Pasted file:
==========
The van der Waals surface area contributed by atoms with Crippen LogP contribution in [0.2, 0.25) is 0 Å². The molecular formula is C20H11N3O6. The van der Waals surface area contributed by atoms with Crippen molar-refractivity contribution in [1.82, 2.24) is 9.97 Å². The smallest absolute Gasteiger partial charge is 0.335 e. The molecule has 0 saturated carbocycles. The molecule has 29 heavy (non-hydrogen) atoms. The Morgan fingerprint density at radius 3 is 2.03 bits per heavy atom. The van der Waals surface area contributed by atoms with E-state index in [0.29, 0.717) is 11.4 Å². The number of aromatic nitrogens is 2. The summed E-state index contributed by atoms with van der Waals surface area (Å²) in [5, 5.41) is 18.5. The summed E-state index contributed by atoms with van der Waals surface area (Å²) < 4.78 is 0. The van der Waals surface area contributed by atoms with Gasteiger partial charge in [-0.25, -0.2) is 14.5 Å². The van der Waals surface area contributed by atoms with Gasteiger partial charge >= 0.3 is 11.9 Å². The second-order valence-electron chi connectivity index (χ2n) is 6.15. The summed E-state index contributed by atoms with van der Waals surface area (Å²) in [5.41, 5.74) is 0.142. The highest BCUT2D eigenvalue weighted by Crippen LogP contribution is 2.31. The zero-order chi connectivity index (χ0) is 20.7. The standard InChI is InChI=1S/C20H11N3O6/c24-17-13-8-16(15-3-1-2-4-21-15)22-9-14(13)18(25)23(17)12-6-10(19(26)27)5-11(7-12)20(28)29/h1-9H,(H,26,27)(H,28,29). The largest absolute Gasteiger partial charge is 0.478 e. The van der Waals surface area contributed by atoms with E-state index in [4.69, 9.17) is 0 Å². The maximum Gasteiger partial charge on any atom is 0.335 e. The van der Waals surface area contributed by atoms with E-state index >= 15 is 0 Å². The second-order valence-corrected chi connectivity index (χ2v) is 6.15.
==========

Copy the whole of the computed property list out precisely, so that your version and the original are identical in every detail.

The van der Waals surface area contributed by atoms with Crippen LogP contribution in [0.2, 0.25) is 0 Å². The molecular formula is C20H11N3O6. The van der Waals surface area contributed by atoms with Crippen molar-refractivity contribution in [1.82, 2.24) is 9.97 Å². The smallest absolute Gasteiger partial charge is 0.335 e. The molecule has 0 saturated carbocycles. The molecule has 29 heavy (non-hydrogen) atoms. The Morgan fingerprint density at radius 3 is 2.03 bits per heavy atom. The van der Waals surface area contributed by atoms with E-state index in [0.29, 0.717) is 11.4 Å². The number of aromatic nitrogens is 2. The summed E-state index contributed by atoms with van der Waals surface area (Å²) in [5, 5.41) is 18.5. The summed E-state index contributed by atoms with van der Waals surface area (Å²) < 4.78 is 0. The van der Waals surface area contributed by atoms with Gasteiger partial charge in [-0.25, -0.2) is 14.5 Å². The van der Waals surface area contributed by atoms with Gasteiger partial charge >= 0.3 is 11.9 Å². The second-order valence-electron chi connectivity index (χ2n) is 6.15. The summed E-state index contributed by atoms with van der Waals surface area (Å²) in [5.41, 5.74) is 0.142. The highest BCUT2D eigenvalue weighted by Crippen LogP contribution is 2.31. The zero-order chi connectivity index (χ0) is 20.7. The standard InChI is InChI=1S/C20H11N3O6/c24-17-13-8-16(15-3-1-2-4-21-15)22-9-14(13)18(25)23(17)12-6-10(19(26)27)5-11(7-12)20(28)29/h1-9H,(H,26,27)(H,28,29). The largest absolute Gasteiger partial charge is 0.478 e. The van der Waals surface area contributed by atoms with E-state index in [4.69, 9.17) is 0 Å². The maximum Gasteiger partial charge on any atom is 0.335 e. The van der Waals surface area contributed by atoms with E-state index >= 15 is 0 Å². The second-order valence-corrected chi connectivity index (χ2v) is 6.15.